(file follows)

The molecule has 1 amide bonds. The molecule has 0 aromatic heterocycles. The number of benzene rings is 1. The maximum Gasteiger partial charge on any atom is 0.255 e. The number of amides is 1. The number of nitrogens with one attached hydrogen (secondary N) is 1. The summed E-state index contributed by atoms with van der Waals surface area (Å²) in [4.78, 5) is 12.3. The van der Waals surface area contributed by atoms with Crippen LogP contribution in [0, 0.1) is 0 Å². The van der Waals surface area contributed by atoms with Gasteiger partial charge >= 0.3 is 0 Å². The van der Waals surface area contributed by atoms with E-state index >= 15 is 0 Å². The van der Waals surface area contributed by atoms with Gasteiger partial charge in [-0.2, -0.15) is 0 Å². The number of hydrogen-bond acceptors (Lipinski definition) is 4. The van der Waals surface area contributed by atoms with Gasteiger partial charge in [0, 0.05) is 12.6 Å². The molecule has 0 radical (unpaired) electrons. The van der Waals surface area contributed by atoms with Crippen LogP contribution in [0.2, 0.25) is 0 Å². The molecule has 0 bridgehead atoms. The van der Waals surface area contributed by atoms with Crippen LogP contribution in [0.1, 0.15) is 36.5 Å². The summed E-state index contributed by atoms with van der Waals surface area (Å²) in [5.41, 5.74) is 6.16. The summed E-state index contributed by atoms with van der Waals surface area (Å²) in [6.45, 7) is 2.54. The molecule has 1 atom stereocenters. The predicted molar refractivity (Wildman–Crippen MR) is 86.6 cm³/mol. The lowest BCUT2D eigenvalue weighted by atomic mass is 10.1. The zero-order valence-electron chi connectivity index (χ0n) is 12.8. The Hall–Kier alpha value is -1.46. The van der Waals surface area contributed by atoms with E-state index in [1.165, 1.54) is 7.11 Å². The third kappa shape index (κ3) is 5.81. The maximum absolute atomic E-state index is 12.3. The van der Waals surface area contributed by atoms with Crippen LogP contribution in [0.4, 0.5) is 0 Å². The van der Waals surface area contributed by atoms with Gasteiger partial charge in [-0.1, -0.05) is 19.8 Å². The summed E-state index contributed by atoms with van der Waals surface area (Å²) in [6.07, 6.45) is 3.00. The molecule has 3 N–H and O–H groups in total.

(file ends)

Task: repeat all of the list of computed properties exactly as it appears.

The molecule has 1 amide bonds. The molecule has 0 aromatic heterocycles. The number of benzene rings is 1. The maximum Gasteiger partial charge on any atom is 0.255 e. The number of amides is 1. The number of nitrogens with one attached hydrogen (secondary N) is 1. The summed E-state index contributed by atoms with van der Waals surface area (Å²) in [4.78, 5) is 12.3. The van der Waals surface area contributed by atoms with Crippen LogP contribution in [0, 0.1) is 0 Å². The van der Waals surface area contributed by atoms with Gasteiger partial charge >= 0.3 is 0 Å². The van der Waals surface area contributed by atoms with E-state index >= 15 is 0 Å². The van der Waals surface area contributed by atoms with Gasteiger partial charge in [-0.2, -0.15) is 0 Å². The number of hydrogen-bond acceptors (Lipinski definition) is 4. The van der Waals surface area contributed by atoms with Gasteiger partial charge in [0, 0.05) is 12.6 Å². The molecule has 0 radical (unpaired) electrons. The van der Waals surface area contributed by atoms with Crippen LogP contribution in [0.2, 0.25) is 0 Å². The molecule has 0 bridgehead atoms. The van der Waals surface area contributed by atoms with Crippen LogP contribution in [0.1, 0.15) is 36.5 Å². The summed E-state index contributed by atoms with van der Waals surface area (Å²) in [5.41, 5.74) is 6.16. The summed E-state index contributed by atoms with van der Waals surface area (Å²) in [6.45, 7) is 2.54. The molecule has 1 atom stereocenters. The predicted molar refractivity (Wildman–Crippen MR) is 86.6 cm³/mol. The lowest BCUT2D eigenvalue weighted by atomic mass is 10.1. The zero-order valence-electron chi connectivity index (χ0n) is 12.8. The Hall–Kier alpha value is -1.46. The van der Waals surface area contributed by atoms with E-state index in [1.165, 1.54) is 7.11 Å². The third kappa shape index (κ3) is 5.81. The maximum absolute atomic E-state index is 12.3. The van der Waals surface area contributed by atoms with Crippen LogP contribution in [0.4, 0.5) is 0 Å². The van der Waals surface area contributed by atoms with Gasteiger partial charge in [-0.1, -0.05) is 19.8 Å². The summed E-state index contributed by atoms with van der Waals surface area (Å²) in [6.07, 6.45) is 3.00. The molecule has 3 N–H and O–H groups in total.